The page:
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A Case Study Computing Demand for a New Disc Golf Course to be Located on the Former Evergreen Country Club in Evergreen Park, IL

Caveats: The formulas were calibrated to known player counts in the St. Paul, MN area, so these results assume that the Chicago market has as many players per 1000 of population as the St. Paul, MN area, and Chicago area players are as willing to travel far to play. The actual demand for a disc golf course can vary widely from these figures, and depends on the efforts to host events, keep the course in good shape, as well as the quality of the design.

The percentage of players who will pay a given fee was calculated based on a nationwide survey by the Professional Disc Golf Association. It may not represent the willingness of Chicago area players to pay fees.

Results: A free 9-hole course would be busy, and an 18-hole course would be jammed.  

About 3 times as many players will want to play an 18-hole course as a 9-hole course, but the course couldn't handle all of them. A 9-hole course would have about 600 players per week in the summer.

A pay to play 18-hole course would need to charge $6.50 to drive away enough people to keep the crowds down to 1600 per week - about the maximum a course can serve. The $6.50 fee will drive away about half of potential players, based on my interpretation of the recent PDGA survey. That would generate over $10,000 per week in revenue, during the summer.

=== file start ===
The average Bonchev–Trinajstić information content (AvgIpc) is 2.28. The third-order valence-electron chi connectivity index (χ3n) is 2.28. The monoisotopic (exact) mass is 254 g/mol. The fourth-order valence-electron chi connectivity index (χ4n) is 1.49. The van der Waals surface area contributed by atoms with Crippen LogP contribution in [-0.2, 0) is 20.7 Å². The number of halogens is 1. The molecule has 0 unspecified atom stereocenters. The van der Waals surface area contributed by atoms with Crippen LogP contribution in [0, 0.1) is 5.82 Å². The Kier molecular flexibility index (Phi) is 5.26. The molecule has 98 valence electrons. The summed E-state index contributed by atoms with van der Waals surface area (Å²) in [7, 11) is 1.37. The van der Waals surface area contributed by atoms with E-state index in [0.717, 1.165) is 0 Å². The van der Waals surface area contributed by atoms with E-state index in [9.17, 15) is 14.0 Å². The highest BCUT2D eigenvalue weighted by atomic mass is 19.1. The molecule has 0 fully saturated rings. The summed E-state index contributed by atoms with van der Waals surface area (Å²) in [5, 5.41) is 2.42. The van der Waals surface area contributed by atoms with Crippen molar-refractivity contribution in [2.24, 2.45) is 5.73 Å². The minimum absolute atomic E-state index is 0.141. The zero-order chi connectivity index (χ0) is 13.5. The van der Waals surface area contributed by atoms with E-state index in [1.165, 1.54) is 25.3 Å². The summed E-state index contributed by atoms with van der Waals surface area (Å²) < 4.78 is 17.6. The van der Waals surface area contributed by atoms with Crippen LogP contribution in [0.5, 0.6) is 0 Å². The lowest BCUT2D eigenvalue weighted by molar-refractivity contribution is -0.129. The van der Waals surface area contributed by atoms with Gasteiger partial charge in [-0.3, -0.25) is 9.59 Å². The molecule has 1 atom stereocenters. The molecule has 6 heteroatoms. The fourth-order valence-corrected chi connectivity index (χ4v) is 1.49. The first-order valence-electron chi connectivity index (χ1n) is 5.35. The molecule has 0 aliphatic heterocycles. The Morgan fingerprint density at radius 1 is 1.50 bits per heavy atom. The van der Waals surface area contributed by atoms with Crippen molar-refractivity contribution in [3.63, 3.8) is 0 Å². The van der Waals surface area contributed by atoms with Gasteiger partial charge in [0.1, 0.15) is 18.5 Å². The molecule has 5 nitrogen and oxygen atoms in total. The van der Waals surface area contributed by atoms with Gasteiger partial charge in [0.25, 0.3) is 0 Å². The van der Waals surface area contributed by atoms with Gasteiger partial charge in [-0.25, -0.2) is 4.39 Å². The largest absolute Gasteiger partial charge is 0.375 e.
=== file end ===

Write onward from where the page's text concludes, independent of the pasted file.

For a 9-hole course, there isn't any data about the willingness to pay a fee. It may be that very few players would be willing to pay anything. An optimistic guess is that people are willing to pay half as much to play 9 holes as they are to play 18. If so, revenue would be optimized at a $2.50 fee which would drive away 25% of potential players and get about $1,800 in revenue per week.

If the numbers are optimistic by a factor of 3 (which is entirely possible), then the 18-hole course would optimize revenue by charging $5 for an 18-hole course and it could expect about 800 players per week for about $4,000 revenue. Or a 9-hole course might be able to charge $2.50 and get about 250 players and $600 per week.

All of this is for peak weeks in the summer, after a few years of being up and running and offering tournaments and leagues.

That ratio if the number of players at an 18-hole course as at a 9-hole course.(about 3 times as many) is lower than in other parts of the country. Usually an 18-hole course can draw up to 10 times the number of players as a 9-hole course. The explanation is that a disproportionate share of the competing courses in the Chicago area are 9-hole courses.  

Also interesting is that a 9-hole course will draw a more diffuse crowd from a spread-out area, whereas the 18-hole course will become a dominate course in the local area.

The maps below show where 90% of the players will come from. The other 10% will be occasional visitors from farther away places. Each circle represents a 2010 U.S. Census tract, with the area of the circle proportionate to the number of players visiting from that location.